For illness you are looking for any signs of water eyes...swollen eyes or sinus infront of the eyes....bubbles in eyes
    ...puss in nostrils or watery nostrils....any smell about the face....swollen wattles or combs.... Open mouth breathing...wheezing....gurrgles.....residue on back feathers....scaly legs scales..... Dirty vent area.....unusual droppings
  5. 1muttsfan

    1muttsfan Crowing

    Mar 26, 2011
    Upper Peninsula Michigan
    Hi and welcome to BYC from northern Michigan :D

    Your instincts are correct - no to both the bleach and the antibiotics.

    I would suggest, after a careful inspection, dusting them for external parasites, and deworming them for internal ones. And at least 3weeks of quarentine.

    Good luck.
    Last edited: Jan 13, 2013
  6. Jesus 1st

    Jesus 1st Hatching

    Jan 13, 2013
    You guys are wonderful. Thank you!! I will joyfully take all the advice given. :)
  7. donrae

    donrae Hopelessly Addicted Premium Member

    Jun 18, 2010
    Southern Oregon
    Please do NOT spray them with bleach! How horrible! Your instincts are correct, that is not a good thing to do.

    Quarantine, however, is a great idea. Especially for birds from unknown background. They need to be totally seperate from your birds. If they have any disease, you want to know. And if they don't, you don't want to needlessly give them antibiotics. So, no go on the antibiotics, either. You don't want to just mask something that will crop back up later.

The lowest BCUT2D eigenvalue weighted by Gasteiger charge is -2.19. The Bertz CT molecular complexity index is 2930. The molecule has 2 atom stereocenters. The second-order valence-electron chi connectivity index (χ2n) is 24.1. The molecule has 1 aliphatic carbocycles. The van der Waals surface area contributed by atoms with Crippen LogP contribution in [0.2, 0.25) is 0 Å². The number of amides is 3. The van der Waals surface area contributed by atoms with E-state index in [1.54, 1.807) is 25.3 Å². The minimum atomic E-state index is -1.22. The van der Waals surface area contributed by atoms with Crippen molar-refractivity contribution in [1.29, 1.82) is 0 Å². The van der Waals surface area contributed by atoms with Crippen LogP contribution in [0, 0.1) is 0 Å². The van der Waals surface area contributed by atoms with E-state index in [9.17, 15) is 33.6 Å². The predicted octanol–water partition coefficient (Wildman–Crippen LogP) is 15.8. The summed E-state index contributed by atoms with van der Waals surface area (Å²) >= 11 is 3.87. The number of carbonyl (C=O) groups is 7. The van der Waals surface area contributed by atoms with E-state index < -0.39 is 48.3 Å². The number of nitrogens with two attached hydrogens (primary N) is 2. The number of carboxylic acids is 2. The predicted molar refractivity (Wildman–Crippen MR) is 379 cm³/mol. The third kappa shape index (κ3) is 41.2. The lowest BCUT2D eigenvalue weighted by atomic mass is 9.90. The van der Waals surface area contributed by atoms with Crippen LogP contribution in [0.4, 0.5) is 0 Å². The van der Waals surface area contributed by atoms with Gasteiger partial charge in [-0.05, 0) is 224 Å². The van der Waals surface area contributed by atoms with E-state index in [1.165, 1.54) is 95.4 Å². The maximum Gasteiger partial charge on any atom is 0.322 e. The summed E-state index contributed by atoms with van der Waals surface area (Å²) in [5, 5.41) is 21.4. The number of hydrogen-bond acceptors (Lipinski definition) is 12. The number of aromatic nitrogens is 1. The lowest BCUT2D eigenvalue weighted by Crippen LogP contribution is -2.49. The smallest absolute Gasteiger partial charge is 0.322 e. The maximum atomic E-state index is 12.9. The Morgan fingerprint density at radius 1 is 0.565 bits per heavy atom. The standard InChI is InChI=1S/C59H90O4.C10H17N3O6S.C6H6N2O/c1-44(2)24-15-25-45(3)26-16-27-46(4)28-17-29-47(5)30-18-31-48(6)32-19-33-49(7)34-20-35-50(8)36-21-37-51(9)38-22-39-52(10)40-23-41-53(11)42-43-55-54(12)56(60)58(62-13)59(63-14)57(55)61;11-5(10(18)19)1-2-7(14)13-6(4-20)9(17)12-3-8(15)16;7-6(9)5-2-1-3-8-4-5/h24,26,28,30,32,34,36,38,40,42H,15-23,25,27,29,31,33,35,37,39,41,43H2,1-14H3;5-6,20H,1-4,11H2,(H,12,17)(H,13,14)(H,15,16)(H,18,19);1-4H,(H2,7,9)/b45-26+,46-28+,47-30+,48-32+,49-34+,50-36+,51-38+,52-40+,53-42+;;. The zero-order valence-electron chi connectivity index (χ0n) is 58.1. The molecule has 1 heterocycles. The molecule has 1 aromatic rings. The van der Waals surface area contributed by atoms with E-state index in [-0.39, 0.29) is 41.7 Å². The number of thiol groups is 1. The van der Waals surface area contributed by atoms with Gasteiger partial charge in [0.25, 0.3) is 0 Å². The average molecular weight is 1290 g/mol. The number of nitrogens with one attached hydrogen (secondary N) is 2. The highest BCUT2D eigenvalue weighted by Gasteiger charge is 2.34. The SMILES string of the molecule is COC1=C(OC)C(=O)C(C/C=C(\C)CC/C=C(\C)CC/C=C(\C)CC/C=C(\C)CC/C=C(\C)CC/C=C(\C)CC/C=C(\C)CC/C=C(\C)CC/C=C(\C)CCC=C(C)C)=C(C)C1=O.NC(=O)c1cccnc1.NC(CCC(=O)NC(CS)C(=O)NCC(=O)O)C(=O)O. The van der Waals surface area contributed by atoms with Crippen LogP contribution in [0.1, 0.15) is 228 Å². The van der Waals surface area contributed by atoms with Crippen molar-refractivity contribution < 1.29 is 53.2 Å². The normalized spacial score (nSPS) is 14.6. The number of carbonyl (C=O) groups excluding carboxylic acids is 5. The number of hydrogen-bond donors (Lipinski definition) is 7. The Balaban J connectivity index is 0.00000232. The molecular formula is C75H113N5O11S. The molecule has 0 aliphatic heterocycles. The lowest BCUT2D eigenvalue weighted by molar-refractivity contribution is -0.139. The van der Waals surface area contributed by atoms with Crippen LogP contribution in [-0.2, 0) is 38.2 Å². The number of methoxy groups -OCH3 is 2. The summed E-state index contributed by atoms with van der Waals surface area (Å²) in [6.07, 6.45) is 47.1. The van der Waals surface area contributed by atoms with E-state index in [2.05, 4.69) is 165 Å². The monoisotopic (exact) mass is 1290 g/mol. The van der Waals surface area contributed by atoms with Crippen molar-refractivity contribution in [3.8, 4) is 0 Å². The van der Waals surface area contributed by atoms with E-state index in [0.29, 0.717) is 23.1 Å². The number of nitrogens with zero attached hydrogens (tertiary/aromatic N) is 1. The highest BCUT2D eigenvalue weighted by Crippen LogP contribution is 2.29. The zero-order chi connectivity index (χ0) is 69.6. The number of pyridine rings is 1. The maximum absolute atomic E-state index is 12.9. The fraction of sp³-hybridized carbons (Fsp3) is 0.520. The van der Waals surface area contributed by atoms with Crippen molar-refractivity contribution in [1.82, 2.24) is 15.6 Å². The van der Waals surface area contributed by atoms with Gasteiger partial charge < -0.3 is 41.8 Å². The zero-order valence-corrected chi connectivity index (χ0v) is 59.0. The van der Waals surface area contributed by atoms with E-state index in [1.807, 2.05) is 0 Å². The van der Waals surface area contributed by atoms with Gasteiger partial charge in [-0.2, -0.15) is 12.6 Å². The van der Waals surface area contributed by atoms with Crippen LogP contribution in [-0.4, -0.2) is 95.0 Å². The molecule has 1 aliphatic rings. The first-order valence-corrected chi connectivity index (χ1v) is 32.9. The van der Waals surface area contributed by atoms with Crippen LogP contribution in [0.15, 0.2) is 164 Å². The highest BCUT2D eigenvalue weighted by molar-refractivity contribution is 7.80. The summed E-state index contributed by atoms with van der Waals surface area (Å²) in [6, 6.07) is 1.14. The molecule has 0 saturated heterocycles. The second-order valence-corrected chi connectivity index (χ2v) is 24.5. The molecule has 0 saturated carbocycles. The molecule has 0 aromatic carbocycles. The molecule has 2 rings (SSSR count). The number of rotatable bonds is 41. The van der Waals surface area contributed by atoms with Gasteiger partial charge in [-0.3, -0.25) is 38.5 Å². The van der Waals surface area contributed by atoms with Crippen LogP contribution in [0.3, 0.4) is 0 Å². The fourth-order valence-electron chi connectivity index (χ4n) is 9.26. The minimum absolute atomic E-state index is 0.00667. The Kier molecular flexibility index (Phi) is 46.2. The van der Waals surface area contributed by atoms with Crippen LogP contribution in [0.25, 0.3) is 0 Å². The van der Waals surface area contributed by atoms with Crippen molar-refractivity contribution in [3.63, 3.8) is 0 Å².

You'll just need to observe them for signs of illness and overall health. Personally, I don't worm chickens, so that's just up to you. I'd check for mites and scaley mites also. I'm not really one for treating "just in case they might have something", I wait until they have something then treat. Course, I also try to prevent most things in the first place, but since you don't know where they came from you're kind of starting at ground zero!

  8. chickenzoo

    chickenzoo Emu Hugger

    I think the bleach concept may have started from a misconception from the use of Oxine. ....which is bleach like....but is a safe disinfectant and can be put in water...can be sprayed on birds etc etc.....when not activated.with.a.certain compound......but it is not regular bleach.